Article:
Mitochondria membranes could unlock new cancer
A new company using research from the Department of Brain Sciences will look for drugs to treat brain cancers and diseases of old age.
Cancer cells grow at an extraordinary rate inside the body. To do this, they need energy, which is provided by mitochondria, the powerhouses of the cell. Dr Kambiz Alavian in the Department of Brain Sciences has been looking for ways to turn off cancer cells’ power supply. He has now co-founded a company, GlioQuell, to accelerate the development of a new kind of cancer treatment.
“We think we have a new way of looking at the mitochondria of cancer cells, and of treating cancer, based on reducing the efficiency of these beasts inside the cells,” he says
All cells in the human body contain mitochondria, structures that produce energy and biomolecules for whatever activity the cells need to carry out. Looking closely at the cells involved in glioblastoma, one of the most aggressive and deadliest forms of cancer, revealed that their mitochondria are extraordinarily efficient.
“There is almost no cell that I have seen that is as efficient as these particular cells, in terms of utilising their resources for growth,” says Dr Alavian. “They resemble mini-embryos, growing very quickly inside the brain.”
Glioblastoma is one of the most aggressive forms of brain cancer.
This characteristic can be exploited when looking for treatments, for example by seeking out molecules that undermine the electrochemical mechanism that mitochondria use to make energy.
“By allowing ions to leak through the mitochondrial membrane, we can render the mitochondria inefficient at supplying energy to the cells, and furthering cell growth,” Dr Alavian says. “Although mitochondria have previously been considered as therapeutic targets, this is a new and elegant way of tackling this disease, because it goes after a mechanism that is particularly active in cancer cells.”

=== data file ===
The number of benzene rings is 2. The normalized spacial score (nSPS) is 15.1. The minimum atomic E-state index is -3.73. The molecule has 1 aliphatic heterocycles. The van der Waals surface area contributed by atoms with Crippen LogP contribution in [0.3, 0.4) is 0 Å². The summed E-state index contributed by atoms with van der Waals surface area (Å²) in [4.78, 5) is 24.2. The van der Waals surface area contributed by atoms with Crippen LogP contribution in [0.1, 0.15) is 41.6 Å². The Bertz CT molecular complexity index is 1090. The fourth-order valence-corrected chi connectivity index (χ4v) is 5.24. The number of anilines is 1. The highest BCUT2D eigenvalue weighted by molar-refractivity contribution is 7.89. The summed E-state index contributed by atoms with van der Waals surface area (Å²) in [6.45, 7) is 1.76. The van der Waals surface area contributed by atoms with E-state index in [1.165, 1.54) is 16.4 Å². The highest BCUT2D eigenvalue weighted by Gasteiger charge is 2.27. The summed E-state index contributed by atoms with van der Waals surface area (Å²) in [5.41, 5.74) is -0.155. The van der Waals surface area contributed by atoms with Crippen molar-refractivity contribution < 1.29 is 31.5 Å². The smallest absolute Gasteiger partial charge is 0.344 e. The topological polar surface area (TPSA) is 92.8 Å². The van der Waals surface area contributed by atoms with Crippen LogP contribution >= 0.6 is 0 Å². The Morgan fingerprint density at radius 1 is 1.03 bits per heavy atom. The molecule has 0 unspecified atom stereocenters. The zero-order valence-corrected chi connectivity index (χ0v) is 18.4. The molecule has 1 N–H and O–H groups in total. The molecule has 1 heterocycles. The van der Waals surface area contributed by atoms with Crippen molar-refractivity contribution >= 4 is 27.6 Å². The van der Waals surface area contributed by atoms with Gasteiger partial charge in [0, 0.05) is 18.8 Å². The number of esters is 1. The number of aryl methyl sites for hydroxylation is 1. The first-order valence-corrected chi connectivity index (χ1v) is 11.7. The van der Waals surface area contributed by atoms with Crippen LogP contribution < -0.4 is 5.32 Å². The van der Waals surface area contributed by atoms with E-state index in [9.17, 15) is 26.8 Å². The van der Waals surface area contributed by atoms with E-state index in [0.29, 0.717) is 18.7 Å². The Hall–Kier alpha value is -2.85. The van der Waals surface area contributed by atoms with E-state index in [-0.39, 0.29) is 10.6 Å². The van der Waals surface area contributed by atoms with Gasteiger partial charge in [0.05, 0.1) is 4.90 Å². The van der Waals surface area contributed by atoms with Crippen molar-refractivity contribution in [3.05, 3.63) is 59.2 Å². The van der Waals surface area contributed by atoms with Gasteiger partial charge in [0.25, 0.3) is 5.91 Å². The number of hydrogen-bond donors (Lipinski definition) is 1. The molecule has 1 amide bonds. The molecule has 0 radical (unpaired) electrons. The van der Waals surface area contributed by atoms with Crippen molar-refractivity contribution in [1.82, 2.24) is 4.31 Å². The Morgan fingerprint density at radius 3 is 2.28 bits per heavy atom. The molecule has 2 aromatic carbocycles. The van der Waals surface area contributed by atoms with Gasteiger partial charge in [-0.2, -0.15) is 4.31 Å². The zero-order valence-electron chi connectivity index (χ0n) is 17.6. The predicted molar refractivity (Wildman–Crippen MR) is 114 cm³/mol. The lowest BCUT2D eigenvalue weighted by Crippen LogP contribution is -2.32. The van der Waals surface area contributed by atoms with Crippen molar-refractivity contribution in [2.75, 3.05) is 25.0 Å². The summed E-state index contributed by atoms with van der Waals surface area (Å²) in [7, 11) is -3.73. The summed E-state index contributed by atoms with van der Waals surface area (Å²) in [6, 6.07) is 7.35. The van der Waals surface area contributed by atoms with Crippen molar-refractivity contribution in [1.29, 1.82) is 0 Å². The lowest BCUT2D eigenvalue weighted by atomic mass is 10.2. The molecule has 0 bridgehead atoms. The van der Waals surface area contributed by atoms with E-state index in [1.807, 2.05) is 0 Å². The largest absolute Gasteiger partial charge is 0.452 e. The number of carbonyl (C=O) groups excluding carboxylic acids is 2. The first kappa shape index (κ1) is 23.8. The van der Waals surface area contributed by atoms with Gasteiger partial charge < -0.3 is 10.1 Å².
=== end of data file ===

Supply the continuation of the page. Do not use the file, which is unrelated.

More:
It’s an approach that could be applied to many other kinds of cancer. “But we are particularly interested in glioblastoma, because there is no effective treatment and no cure.”
To the clinic
Dr Alavian’s lab at Imperial has designed and patented a high-throughput assay for identifying potential drugs that have this effect on glioblastoma mitochondria. GlioQuell has been set up to advance this innovation and to raise enough funding to expedite the translation of discoveries into the clinic.
We have a unique knowledge-base and set of technologies in our lab, and would like to transfer that knowhow to the company. Department of Brain Sciences
GlioQuell will also benefit from the knowledge built up during the research process at Imperial. “We have a unique knowledge-base and set of technologies in our lab, and would like to transfer that knowhow to the company. We want to ensure that the company is equipped to do a full spectrum of studies: to characterise the mechanism, to design and develop new drugs, and to test the new drugs in the most efficient way.”
There is another, quite different situation in which it would be useful to slow down mitochondria, which GlioQuell will also investigate. In addition to energy production, mitochondria start the process by which cells shut down and eventually die. Changing the way they function through pharmaceutical and nutraceutical intervention could also promote healthy ageing and offer ways of slowing the degeneration of muscles, brain and other tissues in old age.
Dr Alavian has co-founded GlioQuell with Dr Travis Tierney, Dr Valentin Gribkoff, and Dr Carlos Sanchez, three colleagues in the USA with extensive expertise in cancer biology, neuroscience, clinical medicine and drug development.
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